Sufferers of chronic conditions like fibromyalgia and cluster headaches have been raving about their ‘life-saving’ experiences with hallucinogenic drugs. Now, scientists are exploring the use of LSD and psilocybin in pain management.
In light of new findings that psychedelic drugs could transform mental health, scientists and researchers are persisting with their dedication to change our attitudes towards the medical potential of these once heavily frowned-upon compounds.
Simply put, their benefits are getting progressively harder to ignore and every day it becomes more and more apparent how game-changing it would be to rebrand and integrate them into mainstream healthcare systems.
With stigma still firmly attached, however, it’ll be a while still before we see widespread administration of LSD, DMT, and even MDMA (among others) to patients seeking treatment for anxiety, addiction, and depression.
That’s despite how far they’ve come since their hallucinogenic hippy heyday and their recent return to the media – which was marked by the cover of Newsweek’s September issue calling psilocybin the biggest advance in healing the human mind since Prozac.
So, as we wait for the era of psychedelic-assisted therapy to rear its head once and for all, let’s turn our attention to a much faster developing means of their use in modern science and one that deserves just as much hype: that of two illicit substances (both renowned for their ability to make us trip balls) being touted as an up-and-coming method of pain relief.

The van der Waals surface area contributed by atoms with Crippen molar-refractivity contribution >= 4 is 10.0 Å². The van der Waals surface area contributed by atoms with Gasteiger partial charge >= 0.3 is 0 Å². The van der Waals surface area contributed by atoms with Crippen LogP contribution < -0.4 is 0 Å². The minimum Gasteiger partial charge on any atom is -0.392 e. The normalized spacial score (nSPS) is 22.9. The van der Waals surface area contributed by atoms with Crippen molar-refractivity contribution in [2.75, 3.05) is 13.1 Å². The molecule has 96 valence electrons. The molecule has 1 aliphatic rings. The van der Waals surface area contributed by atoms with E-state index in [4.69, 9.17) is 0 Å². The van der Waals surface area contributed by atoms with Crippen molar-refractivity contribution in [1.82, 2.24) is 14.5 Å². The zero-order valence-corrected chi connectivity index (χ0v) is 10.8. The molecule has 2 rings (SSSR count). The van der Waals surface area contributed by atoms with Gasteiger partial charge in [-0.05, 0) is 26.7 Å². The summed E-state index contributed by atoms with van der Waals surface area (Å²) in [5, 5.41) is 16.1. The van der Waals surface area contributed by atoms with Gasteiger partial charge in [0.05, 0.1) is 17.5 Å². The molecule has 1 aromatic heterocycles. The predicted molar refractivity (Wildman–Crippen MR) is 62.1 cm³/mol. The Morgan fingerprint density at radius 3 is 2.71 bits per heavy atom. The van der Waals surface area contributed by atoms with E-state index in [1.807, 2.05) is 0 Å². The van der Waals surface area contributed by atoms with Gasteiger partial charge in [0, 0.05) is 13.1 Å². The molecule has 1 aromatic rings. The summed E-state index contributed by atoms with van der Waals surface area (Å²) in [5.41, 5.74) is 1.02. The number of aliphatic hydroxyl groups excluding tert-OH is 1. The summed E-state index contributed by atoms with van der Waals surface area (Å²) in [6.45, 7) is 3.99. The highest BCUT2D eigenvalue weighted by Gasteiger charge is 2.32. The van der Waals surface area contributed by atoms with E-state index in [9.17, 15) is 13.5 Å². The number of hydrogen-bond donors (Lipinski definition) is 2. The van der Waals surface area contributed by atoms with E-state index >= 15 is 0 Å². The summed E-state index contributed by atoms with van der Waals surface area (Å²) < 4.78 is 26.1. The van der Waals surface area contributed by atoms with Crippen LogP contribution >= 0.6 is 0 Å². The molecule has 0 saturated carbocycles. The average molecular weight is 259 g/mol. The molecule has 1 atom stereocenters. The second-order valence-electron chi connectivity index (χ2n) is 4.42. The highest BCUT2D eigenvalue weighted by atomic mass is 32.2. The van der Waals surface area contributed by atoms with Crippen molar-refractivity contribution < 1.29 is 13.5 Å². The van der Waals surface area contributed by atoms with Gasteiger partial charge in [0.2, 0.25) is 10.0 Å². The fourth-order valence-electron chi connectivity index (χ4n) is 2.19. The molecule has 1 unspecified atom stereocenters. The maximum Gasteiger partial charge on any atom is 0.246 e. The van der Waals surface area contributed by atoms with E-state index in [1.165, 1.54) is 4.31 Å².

‘Not only did psilocybin help to control the acute nature of the attacks, but it greatly lengthened remission times between cycles from a few months with pharmaceutical medicines to up to two years,’ says Ainslie Course, who has suffered from the latter for well over a decade.
On this note, it increasingly seems that pain management is now the next frontier for psychedelics.
And aside from psilocybin’s promising results in treating what’s often nicknamed ‘suicide headaches,’ LSD is now being investigated by start-ups for curing excruciating stiffness.
In fact, though high quality evidence remains scarce, dozens of emerging trials exploring this newfound territory are going a long way in validating the anecdotal reports that hallucinogens can play this role.